Syracuse Post-Standard editorial, published June 23, 2009
Gov. David Paterson announced Wednesday that he had vetoed 14 bills that he said would have cost taxpayers a total of $5.7 million.
"This is not a time to add to the state's spending or to increase the burden on the state's taxpayers," he said. "This is the time for fiscal responsibility, and that means vetoing bills that increase costs to taxpayers."
Given the fact that the state will likely face billions of dollars in deficits in the next budget season, it's hard to argue with that logic. But what about legislation that might cost money in the short run, but would reap much bigger benefits down the road?
Such a bill is about to be sent to the governor's desk, perhaps as soon as today. The Rehabilitation Tax Credit program, which would sweeten tax credits for developers who improve historic commercial properties in distressed areas, could be a boon for downtown Syracuse and other urban centers.
The bill was sponsored in the Senate by Sen. David Valesky, D-Oneida, and backed by the entire Central New York legislative delegation.
The Metropolitan Development Association says the bill, which would provide a reimbursement of 20 percent of the cost of renovations, up to a cap of $5 million, could immediately jump-start the redevelopment of downtown buildings into shops, offices and apartments. Combined with a similar federal credit, developers could get a total tax credit of as much as 40 percent.
The credits would essentially fill the gap between the considerable expense of rehabbing historic commercial properties and the revenue that could be gained through renting or selling them. Currently, the state tax credit is just 6 percent, with a cap of $100,000 -- hardly enough to entice developers. And there is no requirement that the credits go only to distressed areas, as there is in the current bill.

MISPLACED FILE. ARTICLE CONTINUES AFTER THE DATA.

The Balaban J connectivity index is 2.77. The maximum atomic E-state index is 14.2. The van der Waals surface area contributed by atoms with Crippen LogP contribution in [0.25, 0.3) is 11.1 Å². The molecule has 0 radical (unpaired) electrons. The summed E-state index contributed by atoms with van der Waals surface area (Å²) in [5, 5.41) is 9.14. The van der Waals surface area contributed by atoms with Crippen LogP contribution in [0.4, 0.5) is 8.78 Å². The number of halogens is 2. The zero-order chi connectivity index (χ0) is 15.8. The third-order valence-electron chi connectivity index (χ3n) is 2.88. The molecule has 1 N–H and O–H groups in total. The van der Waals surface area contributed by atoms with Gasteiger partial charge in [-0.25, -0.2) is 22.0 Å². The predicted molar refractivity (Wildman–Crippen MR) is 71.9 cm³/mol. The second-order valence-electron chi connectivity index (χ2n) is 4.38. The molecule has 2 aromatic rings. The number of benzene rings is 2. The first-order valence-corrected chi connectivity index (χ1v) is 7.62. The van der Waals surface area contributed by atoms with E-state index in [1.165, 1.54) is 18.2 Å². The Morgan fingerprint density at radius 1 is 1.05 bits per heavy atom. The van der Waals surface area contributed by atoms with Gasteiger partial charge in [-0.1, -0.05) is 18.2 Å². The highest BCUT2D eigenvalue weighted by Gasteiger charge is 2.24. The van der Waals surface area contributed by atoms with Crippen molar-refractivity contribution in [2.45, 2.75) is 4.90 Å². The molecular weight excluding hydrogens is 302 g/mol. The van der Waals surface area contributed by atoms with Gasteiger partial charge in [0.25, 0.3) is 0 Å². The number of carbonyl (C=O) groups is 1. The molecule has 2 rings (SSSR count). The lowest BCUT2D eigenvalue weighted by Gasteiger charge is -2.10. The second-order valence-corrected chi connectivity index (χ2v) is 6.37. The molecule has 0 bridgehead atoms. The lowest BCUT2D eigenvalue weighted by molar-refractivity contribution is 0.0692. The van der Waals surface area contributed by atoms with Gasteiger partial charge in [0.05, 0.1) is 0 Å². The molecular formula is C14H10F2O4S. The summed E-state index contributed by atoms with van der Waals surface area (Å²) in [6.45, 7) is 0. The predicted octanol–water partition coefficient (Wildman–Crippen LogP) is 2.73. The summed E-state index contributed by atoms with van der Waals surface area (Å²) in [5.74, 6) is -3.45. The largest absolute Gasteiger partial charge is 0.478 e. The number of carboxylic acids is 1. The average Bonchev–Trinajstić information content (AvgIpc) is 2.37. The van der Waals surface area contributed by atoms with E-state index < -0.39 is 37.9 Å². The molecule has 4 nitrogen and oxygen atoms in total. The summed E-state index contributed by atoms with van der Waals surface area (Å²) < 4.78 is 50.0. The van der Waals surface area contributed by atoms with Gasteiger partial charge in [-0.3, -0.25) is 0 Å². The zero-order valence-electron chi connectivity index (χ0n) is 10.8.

Supporters say the expense of the program would be more than made up by the economic stimulus it would provide -- in job creation, payroll taxes, sales taxes and property taxes. The program would cost about $40 million over five years, but the Preservation League of New York State estimates that it would generate $305 million in direct economic activity over the same period. A similar bill in Rhode Island sparked hundreds of millions of dollars of redevelopment in Providence and produced far more private investment than public outlay.
Renovating buildings that have been left to deteriorate in downtowns across New York is a clear public good. It would create more vibrant downtowns, which in turn would bring economic and social benefits to entire regions.
As popular as it is to bash Syracuse's downtown, the district still has an impressive core of historic buildings that are well worth saving. And the MDA says demand for quality commercial and residential spaces downtown is strong.
The governor vetoed similar legislation last year on the grounds that it was too costly. This year, because the program is limited to distressed neighborhoods, the cost estimates are lower, but the societal benefits are greater. The governor should take the long view -- and sign this bill.